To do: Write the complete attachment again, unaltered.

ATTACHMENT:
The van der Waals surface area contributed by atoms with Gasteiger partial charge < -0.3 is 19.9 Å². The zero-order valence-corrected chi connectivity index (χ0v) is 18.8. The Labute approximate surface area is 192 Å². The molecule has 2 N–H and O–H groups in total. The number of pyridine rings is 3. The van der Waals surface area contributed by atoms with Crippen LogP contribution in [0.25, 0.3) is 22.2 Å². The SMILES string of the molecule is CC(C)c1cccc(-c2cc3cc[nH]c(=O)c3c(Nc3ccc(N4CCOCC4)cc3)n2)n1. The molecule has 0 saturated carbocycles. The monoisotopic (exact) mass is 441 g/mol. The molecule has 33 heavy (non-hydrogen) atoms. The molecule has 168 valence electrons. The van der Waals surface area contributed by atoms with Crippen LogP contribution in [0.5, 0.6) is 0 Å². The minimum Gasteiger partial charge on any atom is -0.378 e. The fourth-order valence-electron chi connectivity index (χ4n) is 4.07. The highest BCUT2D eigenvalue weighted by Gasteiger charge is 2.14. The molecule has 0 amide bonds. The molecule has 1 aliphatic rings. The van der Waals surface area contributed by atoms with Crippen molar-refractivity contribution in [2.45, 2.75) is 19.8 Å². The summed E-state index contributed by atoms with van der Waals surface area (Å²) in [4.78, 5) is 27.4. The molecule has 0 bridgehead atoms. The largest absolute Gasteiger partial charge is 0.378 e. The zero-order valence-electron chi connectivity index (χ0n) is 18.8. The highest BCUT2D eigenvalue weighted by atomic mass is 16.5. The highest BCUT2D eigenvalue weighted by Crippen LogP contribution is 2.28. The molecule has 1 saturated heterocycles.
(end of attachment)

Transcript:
The van der Waals surface area contributed by atoms with Gasteiger partial charge < -0.3 is 19.9 Å². The zero-order valence-corrected chi connectivity index (χ0v) is 18.8. The Labute approximate surface area is 192 Å². The molecule has 2 N–H and O–H groups in total. The number of pyridine rings is 3. The van der Waals surface area contributed by atoms with Crippen LogP contribution in [0.25, 0.3) is 22.2 Å². The SMILES string of the molecule is CC(C)c1cccc(-c2cc3cc[nH]c(=O)c3c(Nc3ccc(N4CCOCC4)cc3)n2)n1. The molecule has 0 saturated carbocycles. The monoisotopic (exact) mass is 441 g/mol. The molecule has 33 heavy (non-hydrogen) atoms. The molecule has 168 valence electrons. The van der Waals surface area contributed by atoms with Crippen LogP contribution in [0.5, 0.6) is 0 Å². The minimum Gasteiger partial charge on any atom is -0.378 e. The fourth-order valence-electron chi connectivity index (χ4n) is 4.07. The highest BCUT2D eigenvalue weighted by Gasteiger charge is 2.14. The molecule has 0 amide bonds. The molecule has 1 aliphatic rings. The van der Waals surface area contributed by atoms with Crippen molar-refractivity contribution in [2.45, 2.75) is 19.8 Å². The summed E-state index contributed by atoms with van der Waals surface area (Å²) in [4.78, 5) is 27.4. The molecule has 0 bridgehead atoms. The largest absolute Gasteiger partial charge is 0.378 e. The zero-order valence-electron chi connectivity index (χ0n) is 18.8. The highest BCUT2D eigenvalue weighted by atomic mass is 16.5. The highest BCUT2D eigenvalue weighted by Crippen LogP contribution is 2.28. The molecule has 1 saturated heterocycles.